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Critics of the Labyrinth

Last night I spent time researching articles on the Web critical of using the labyrinth in spiritual formation.  Most of the arguments reminded me of those that were critical of contemporary Christian Music 30 years ago.  I cannot remember how many times I was told that anything with a drum beat was “of the devil”.  My answer to those critics is the same I would offer to the critics of the labyrinth: Music is morally neutral.  It functions within God’s natural physical laws.  We must give the music its meaning.

Labyrinths are patterns.  They are morally neutral.  It is we who give their usage meaning.

As I read most of the critics, their main target was Dr. Lauren Artress of Grace Cathedral in San Francisco.  She is the author of “Walking the Sacred Path” which is a book about using the labyrinth as a spiritual tool.  I have read her book and have found it to be one of those books which must be read with an understanding that the author has attached some personal perspectives which other Christians could disagree with along with the Christian focus they offer.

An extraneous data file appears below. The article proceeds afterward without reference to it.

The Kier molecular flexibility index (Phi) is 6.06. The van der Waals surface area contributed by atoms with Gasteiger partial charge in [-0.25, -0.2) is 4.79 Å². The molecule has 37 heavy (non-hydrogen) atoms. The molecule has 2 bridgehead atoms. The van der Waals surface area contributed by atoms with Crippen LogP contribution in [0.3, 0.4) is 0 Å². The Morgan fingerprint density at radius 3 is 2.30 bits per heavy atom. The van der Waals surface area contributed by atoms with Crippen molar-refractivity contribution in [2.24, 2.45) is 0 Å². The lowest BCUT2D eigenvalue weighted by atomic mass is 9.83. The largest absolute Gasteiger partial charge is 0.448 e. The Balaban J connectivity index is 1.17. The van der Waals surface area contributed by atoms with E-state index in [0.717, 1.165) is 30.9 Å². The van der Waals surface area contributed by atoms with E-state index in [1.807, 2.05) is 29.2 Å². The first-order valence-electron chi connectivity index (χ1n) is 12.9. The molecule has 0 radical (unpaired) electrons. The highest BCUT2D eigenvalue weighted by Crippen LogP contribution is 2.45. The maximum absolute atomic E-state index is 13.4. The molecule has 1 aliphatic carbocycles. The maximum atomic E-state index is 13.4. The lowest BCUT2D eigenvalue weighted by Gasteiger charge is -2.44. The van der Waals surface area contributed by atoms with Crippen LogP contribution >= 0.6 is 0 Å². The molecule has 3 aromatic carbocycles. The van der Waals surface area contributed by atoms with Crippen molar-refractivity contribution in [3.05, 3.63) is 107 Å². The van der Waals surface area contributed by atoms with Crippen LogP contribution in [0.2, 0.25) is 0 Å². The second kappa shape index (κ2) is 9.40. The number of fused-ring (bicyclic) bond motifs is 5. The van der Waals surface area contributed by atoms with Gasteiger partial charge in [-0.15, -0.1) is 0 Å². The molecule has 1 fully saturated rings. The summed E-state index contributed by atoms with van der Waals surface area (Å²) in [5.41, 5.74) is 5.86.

I do believe the labyrinth can be a positive tool in spiritual formation. I do have the credentials to evaluate it from a position which holds a high view of Scripture and an evangelical motivation and desire.

The labyrinth can be used as a means of discerning God’s will for a person.  It can be a tool used for self-introspection.  It can be a means of making communion more meaningful.  It can be used as a time of intercession and thanksgiving.  It offers opportunity for worship in unique ways.

Sadly, as in the time of Jesus, there will always be those critics who view anything that outside of their comfort zone as “of the devil” and feel compelled to try and scare others into embracing their paranoia.  I feel sorry for them and the opportunities they miss.

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